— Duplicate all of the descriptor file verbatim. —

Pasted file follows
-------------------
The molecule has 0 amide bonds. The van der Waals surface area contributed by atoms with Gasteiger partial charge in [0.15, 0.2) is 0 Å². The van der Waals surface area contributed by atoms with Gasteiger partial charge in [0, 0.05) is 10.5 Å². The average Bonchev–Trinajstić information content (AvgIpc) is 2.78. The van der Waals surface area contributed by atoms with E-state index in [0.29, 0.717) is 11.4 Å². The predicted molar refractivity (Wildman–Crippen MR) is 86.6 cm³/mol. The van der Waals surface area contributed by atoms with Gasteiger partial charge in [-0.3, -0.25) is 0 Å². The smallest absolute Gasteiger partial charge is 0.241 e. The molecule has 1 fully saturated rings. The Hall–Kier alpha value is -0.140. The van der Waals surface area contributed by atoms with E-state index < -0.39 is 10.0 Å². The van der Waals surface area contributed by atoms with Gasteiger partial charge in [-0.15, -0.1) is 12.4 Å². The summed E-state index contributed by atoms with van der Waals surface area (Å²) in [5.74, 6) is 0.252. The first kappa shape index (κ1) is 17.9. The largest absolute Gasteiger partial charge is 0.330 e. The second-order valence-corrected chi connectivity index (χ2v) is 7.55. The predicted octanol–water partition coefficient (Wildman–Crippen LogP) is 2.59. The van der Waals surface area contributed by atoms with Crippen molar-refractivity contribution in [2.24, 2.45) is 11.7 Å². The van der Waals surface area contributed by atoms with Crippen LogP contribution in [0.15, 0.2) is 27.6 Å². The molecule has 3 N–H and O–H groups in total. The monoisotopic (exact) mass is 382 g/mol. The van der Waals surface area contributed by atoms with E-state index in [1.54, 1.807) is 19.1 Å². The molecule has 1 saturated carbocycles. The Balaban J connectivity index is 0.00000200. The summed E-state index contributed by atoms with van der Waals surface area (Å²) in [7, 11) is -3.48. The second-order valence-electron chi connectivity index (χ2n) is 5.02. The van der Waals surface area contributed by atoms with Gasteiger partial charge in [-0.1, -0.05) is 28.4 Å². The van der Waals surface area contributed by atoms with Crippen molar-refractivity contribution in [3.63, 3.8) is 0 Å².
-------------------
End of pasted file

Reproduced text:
The molecule has 0 amide bonds. The van der Waals surface area contributed by atoms with Gasteiger partial charge in [0.15, 0.2) is 0 Å². The van der Waals surface area contributed by atoms with Gasteiger partial charge in [0, 0.05) is 10.5 Å². The average Bonchev–Trinajstić information content (AvgIpc) is 2.78. The van der Waals surface area contributed by atoms with E-state index in [0.29, 0.717) is 11.4 Å². The predicted molar refractivity (Wildman–Crippen MR) is 86.6 cm³/mol. The van der Waals surface area contributed by atoms with Gasteiger partial charge in [-0.3, -0.25) is 0 Å². The smallest absolute Gasteiger partial charge is 0.241 e. The molecule has 1 fully saturated rings. The Hall–Kier alpha value is -0.140. The van der Waals surface area contributed by atoms with E-state index < -0.39 is 10.0 Å². The van der Waals surface area contributed by atoms with Gasteiger partial charge in [-0.15, -0.1) is 12.4 Å². The summed E-state index contributed by atoms with van der Waals surface area (Å²) in [5.74, 6) is 0.252. The first kappa shape index (κ1) is 17.9. The largest absolute Gasteiger partial charge is 0.330 e. The second-order valence-corrected chi connectivity index (χ2v) is 7.55. The predicted octanol–water partition coefficient (Wildman–Crippen LogP) is 2.59. The van der Waals surface area contributed by atoms with Crippen molar-refractivity contribution in [2.24, 2.45) is 11.7 Å². The van der Waals surface area contributed by atoms with Crippen LogP contribution in [0.15, 0.2) is 27.6 Å². The molecule has 3 N–H and O–H groups in total. The monoisotopic (exact) mass is 382 g/mol. The van der Waals surface area contributed by atoms with E-state index in [1.54, 1.807) is 19.1 Å². The molecule has 1 saturated carbocycles. The Balaban J connectivity index is 0.00000200. The summed E-state index contributed by atoms with van der Waals surface area (Å²) in [7, 11) is -3.48. The second-order valence-electron chi connectivity index (χ2n) is 5.02. The van der Waals surface area contributed by atoms with Gasteiger partial charge in [-0.1, -0.05) is 28.4 Å². The van der Waals surface area contributed by atoms with Crippen molar-refractivity contribution in [3.63, 3.8) is 0 Å².